As it turned out, there was some big news coming out of Emporia in 1885. It all began the month before this banquet, when James Walkup, a forty-eight-year-old businessman and acting mayor of Emporia, traveled to New Orleans to visit its brothels. While there, he met fifteen-year-old Minnie Wallace, the daughter of the woman who ran the boarding house where he was staying. Walkup became infatuated with the teenager who played the piano and sang in the city’s red-light district. Although she spurned his initial advances, Minnie eventually agreed to marry him. However, a month after the newly-married couple returned to Emporia, Walkup fell ill and died; Minnie was charged with murder.4

Minnie Wallace Walkup
Reporters arrived from all over the country to cover the trial. The citizens of Emporia were divided as to whether Walkup had been poisoned by his charming bride, even though an autopsy revealed that he died of arsenic poisoning, a compound Minnie purchased from a local druggist on two occasions. Although arsenic was then used medicinally for the skin, Minnie did not have any problems with her complexion and had never used it before. Despite this evidence, the jury rendered a verdict of “not guilty.” (By some accounts, the jurors became haunted at the prospect of sending this young woman to the gallows.) After collecting a substantial amount of money from her late husband’s life insurance policy, she moved away from Emporia.  Now only sixteen years old, Minnie went on to lead a long and notorious life, often surrounding herself with unscrupulous characters. In 1897, while living in Chicago, she met a wealthy man dying of alcoholism. After he moved into her house, Minnie kept him there as a virtual prisoner until she could arrange to marry him. He died twelve days after signing a will leaving everything to her. In 1900, Minnie began a relationship with a married man twenty years her senior. After his wife died, he updated his will to leave a quarter of his estate to Minnie; he soon died of cyanide poisoning. Minnie died in 1957 at the age of 88 in San Diego, California.5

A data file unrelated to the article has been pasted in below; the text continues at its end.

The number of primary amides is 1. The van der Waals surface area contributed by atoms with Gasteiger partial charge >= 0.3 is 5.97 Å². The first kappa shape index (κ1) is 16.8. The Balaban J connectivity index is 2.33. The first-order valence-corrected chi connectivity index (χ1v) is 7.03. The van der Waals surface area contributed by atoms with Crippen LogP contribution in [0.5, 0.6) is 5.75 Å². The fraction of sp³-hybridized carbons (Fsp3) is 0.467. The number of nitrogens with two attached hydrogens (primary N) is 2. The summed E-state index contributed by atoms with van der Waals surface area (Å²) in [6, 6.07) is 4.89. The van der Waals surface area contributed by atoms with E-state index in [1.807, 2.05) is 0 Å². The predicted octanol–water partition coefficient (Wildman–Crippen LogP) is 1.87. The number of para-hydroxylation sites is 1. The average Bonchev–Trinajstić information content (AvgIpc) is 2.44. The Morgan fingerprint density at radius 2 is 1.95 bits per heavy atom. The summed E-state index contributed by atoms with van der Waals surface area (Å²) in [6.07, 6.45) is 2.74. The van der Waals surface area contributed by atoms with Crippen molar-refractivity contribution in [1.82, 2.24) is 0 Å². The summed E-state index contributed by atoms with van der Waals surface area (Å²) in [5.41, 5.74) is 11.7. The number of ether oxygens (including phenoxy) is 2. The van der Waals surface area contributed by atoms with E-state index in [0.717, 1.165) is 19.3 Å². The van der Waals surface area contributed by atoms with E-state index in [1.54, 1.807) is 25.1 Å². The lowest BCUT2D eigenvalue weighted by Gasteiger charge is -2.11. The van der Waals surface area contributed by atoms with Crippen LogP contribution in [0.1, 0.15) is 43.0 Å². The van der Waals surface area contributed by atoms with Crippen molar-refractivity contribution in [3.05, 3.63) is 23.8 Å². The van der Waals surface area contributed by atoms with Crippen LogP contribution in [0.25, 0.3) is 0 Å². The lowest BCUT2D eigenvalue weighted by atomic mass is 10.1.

1. Card stock of this type was often used for hotel menus. It is unusual to find a printed menu from a private social affair, suggesting that formal menus were not often printed for these occasions.
2. Minnie has not ranked in the top thousand surnames for American women since 1970.
3. These swine may have been Big China hogs, a breed that was popular in Maryland, Pennsylvania, and Virginia in the eighteenth and early nineteenth century.
4. Virginia A. McConnell, The Adventuress: Murder, Blackmail, and Confidence Games in the Gilded Age, Kent State University Press, 2010.


Sean said...

What a great look into our history. Well done!

lostpastremembered said...

Wow, a real black widow and a long lived one!@ She had the face of an angel! I see why she got away with it. Have a happy new year!!

Andrea said...

I enjoyed this post! It took quite a turn. Reading much right now about New Orleans culture and food history. . . . I liked the tie-in to New Orleans, as unexpected as it was. Keep up the great work on this blog!